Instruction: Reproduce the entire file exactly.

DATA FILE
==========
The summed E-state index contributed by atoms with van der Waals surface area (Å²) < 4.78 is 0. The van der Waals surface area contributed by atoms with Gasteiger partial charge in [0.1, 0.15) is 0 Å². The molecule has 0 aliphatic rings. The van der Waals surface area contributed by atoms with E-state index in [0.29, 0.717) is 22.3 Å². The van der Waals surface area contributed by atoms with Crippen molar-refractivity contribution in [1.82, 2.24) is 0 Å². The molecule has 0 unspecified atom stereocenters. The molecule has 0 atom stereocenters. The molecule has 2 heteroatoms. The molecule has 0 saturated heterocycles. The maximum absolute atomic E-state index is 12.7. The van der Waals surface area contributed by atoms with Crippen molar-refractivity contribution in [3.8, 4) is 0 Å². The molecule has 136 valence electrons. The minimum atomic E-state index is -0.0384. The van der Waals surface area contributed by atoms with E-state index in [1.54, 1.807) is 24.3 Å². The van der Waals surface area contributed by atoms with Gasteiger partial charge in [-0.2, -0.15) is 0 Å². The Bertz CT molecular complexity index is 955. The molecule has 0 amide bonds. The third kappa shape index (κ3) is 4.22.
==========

The summed E-state index contributed by atoms with van der Waals surface area (Å²) < 4.78 is 0. The van der Waals surface area contributed by atoms with Gasteiger partial charge in [0.1, 0.15) is 0 Å². The molecule has 0 aliphatic rings. The van der Waals surface area contributed by atoms with E-state index in [0.29, 0.717) is 22.3 Å². The van der Waals surface area contributed by atoms with Crippen molar-refractivity contribution in [1.82, 2.24) is 0 Å². The molecule has 0 unspecified atom stereocenters. The molecule has 0 atom stereocenters. The molecule has 2 heteroatoms. The molecule has 0 saturated heterocycles. The maximum absolute atomic E-state index is 12.7. The van der Waals surface area contributed by atoms with Crippen molar-refractivity contribution in [3.8, 4) is 0 Å². The molecule has 136 valence electrons. The minimum atomic E-state index is -0.0384. The van der Waals surface area contributed by atoms with E-state index in [1.54, 1.807) is 24.3 Å². The van der Waals surface area contributed by atoms with Gasteiger partial charge in [-0.2, -0.15) is 0 Å². The Bertz CT molecular complexity index is 955. The molecule has 0 amide bonds. The third kappa shape index (κ3) is 4.22.